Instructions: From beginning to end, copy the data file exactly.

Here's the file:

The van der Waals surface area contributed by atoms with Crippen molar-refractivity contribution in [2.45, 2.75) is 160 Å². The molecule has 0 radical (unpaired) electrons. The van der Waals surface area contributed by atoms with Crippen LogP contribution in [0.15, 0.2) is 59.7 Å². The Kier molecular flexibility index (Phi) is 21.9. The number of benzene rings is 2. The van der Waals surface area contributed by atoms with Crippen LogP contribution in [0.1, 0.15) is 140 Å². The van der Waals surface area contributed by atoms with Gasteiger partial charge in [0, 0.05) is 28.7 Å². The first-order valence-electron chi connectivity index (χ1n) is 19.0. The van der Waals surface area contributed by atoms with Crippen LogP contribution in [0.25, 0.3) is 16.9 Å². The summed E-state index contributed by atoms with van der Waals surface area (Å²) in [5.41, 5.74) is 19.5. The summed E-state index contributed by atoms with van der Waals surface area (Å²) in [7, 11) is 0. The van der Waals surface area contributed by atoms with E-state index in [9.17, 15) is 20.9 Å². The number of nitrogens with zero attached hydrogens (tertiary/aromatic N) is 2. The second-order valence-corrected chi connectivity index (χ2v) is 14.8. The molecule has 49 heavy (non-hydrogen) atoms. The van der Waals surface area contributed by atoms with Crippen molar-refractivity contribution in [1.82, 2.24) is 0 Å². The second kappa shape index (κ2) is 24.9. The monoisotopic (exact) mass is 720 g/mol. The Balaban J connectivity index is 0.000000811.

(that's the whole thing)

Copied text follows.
The van der Waals surface area contributed by atoms with Crippen molar-refractivity contribution in [2.45, 2.75) is 160 Å². The molecule has 0 radical (unpaired) electrons. The van der Waals surface area contributed by atoms with Crippen LogP contribution in [0.15, 0.2) is 59.7 Å². The Kier molecular flexibility index (Phi) is 21.9. The number of benzene rings is 2. The van der Waals surface area contributed by atoms with Crippen LogP contribution in [0.1, 0.15) is 140 Å². The van der Waals surface area contributed by atoms with Gasteiger partial charge in [0, 0.05) is 28.7 Å². The first-order valence-electron chi connectivity index (χ1n) is 19.0. The van der Waals surface area contributed by atoms with Crippen LogP contribution in [0.25, 0.3) is 16.9 Å². The summed E-state index contributed by atoms with van der Waals surface area (Å²) in [5.41, 5.74) is 19.5. The summed E-state index contributed by atoms with van der Waals surface area (Å²) in [7, 11) is 0. The van der Waals surface area contributed by atoms with E-state index in [9.17, 15) is 20.9 Å². The number of nitrogens with zero attached hydrogens (tertiary/aromatic N) is 2. The second-order valence-corrected chi connectivity index (χ2v) is 14.8. The molecule has 49 heavy (non-hydrogen) atoms. The van der Waals surface area contributed by atoms with Crippen molar-refractivity contribution in [1.82, 2.24) is 0 Å². The second kappa shape index (κ2) is 24.9. The monoisotopic (exact) mass is 720 g/mol. The Balaban J connectivity index is 0.000000811.